In one embodiment of the invention described in FIG. 16, programming preferably includes creating appropriate placement so that the power-down logic corresponds to a power-down region of the chip, and that non-power-down logic is not put in this region. For example, in a future architecture similar to the Stratix described above with respect to FIG. 3, it may be that every pair of LABs forms a power-down region. The power-down logic should be packed into one or more lab pairs, and all non-power down logic should not be allowed to go into the lab pairs used.

FIG. 17 relates to a method for reducing power on a transistor level in a programmable logic device. Step 1710 shows that the method may be implemented either during synthesis, placement, routing, or following routing. Step 1720 shows evaluating whether a first transistor is used for a design implemented in the programmable logic device.

Step 1730 shows that if the first transistor is not used for the design, then proceeding to evaluate a second transistor. If the first transistor is used for a design implemented in the programmable logic device, then step 1740 queries whether the first transistor can be reverse (or forward when added speed is desired) biased, either individually or as together with other transistors, to operate in a low power mode? If the first transistor cannot be reverse, or forward, biased, then proceed to evaluate a second transistor (or second group). If the first transistor can be reverse (or forward) biased, then, where a programmable logic device speed specification and a programmable logic device routability specification permit, step 1750 shows reverse (or forward) biasing the first transistor to operate in low power mode. Steps 1760 and 1770 show that, as part of the determination as to whether the specifications permit the reverse (or forward) biasing, determinations should preferably be made with respect to the changes in speed and routing density attributable, at least in part, to the reverse (or forward) biasing.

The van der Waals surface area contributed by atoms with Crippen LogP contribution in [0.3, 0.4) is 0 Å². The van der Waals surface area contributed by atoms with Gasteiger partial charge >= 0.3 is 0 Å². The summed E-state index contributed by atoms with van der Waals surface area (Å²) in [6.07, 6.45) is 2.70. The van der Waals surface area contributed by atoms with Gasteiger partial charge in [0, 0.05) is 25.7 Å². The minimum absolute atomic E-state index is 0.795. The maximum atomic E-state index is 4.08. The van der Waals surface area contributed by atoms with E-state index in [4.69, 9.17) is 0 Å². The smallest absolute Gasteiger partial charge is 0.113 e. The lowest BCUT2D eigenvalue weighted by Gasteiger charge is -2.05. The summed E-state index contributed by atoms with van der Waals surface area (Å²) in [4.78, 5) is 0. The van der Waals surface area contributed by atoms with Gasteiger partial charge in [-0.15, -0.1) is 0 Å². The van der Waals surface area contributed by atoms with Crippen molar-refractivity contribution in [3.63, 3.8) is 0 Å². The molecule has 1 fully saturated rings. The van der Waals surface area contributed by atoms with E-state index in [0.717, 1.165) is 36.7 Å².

In one alternative embodiment of the invention shown in FIG. 17, the timing driven placement/routing of the programmable logic device may preferably be utilized to over-achieve timing goals in some portions of the circuit in order to allow other portions to be slowed-down via reverse bias of transistors. Also, an architecture may have a region of transistors that all need to be reverse biased as a group. In this case, placement of logic should aim to group different signal routing that can afford reverse biasing together—i.e., that can maintain the programmable logic device speed and area specifications. Preferably, such a method according to the invention maximizes the number of reverse bias groups that can be set in the low power mode.

The flow chart in FIG. 18 shows yet another method according to the present invention. This method preferably is implemented on a programmable logic device including a clock network, as shown in step 1810. The clock network preferably comprises multiple branches that provide clock signals to different regions or quadrants in the programmable logic device. Step 1820 queries whether, for a particular time period, (or for a particular region of the PLD (not shown)) a portion or branch of the clock network may be turned OFF. Step 1830 shows that, if the answer to the query in step 1820 is NO, then the method may proceed to the next portion or branch of the clock network (or, alternatively, may evaluate a different time period for the same or different branch). Step 1840 shows if the portion of the clock network may be turned OFF, then, where permitted by speed and routing considerations (as shown in steps 1850 and 1860) that portion of the clock network should be turned OFF.

FIG. 19 relates to a method for reducing power on a transistor level in a programmable logic device. Step 1910 shows that the method may be implemented either during synthesis, placement, routing, or following routing. Step 1920 shows evaluating whether a first transistor is used for a design implemented in the programmable logic device.

Step 1930 shows that if the first transistor is not used for the design, then proceeding to evaluate a second transistor. If the first transistor is used for a design implemented in the programmable logic device, then step 1940 queries whether the first transistor can be replaced by a transistor stack of at least two transistors in series. If the first transistor cannot be replaced by a transistor stack, then proceed to evaluate a second transistor. If the first transistor can be replaced by a transistor stack, then, where a programmable logic device speed specification and a programmable logic device routability specification permit, step 1950 shows replacing the first transistor with a transistor stack. Steps 1960 and 1970 show that, as part of the determination as to whether the specifications permit the replacing the transistor with a transistor stack, determinations should preferably be made with respect to the changes in speed and routing density attributable, at least in part, to the replacing the first transistor with a transistor stack.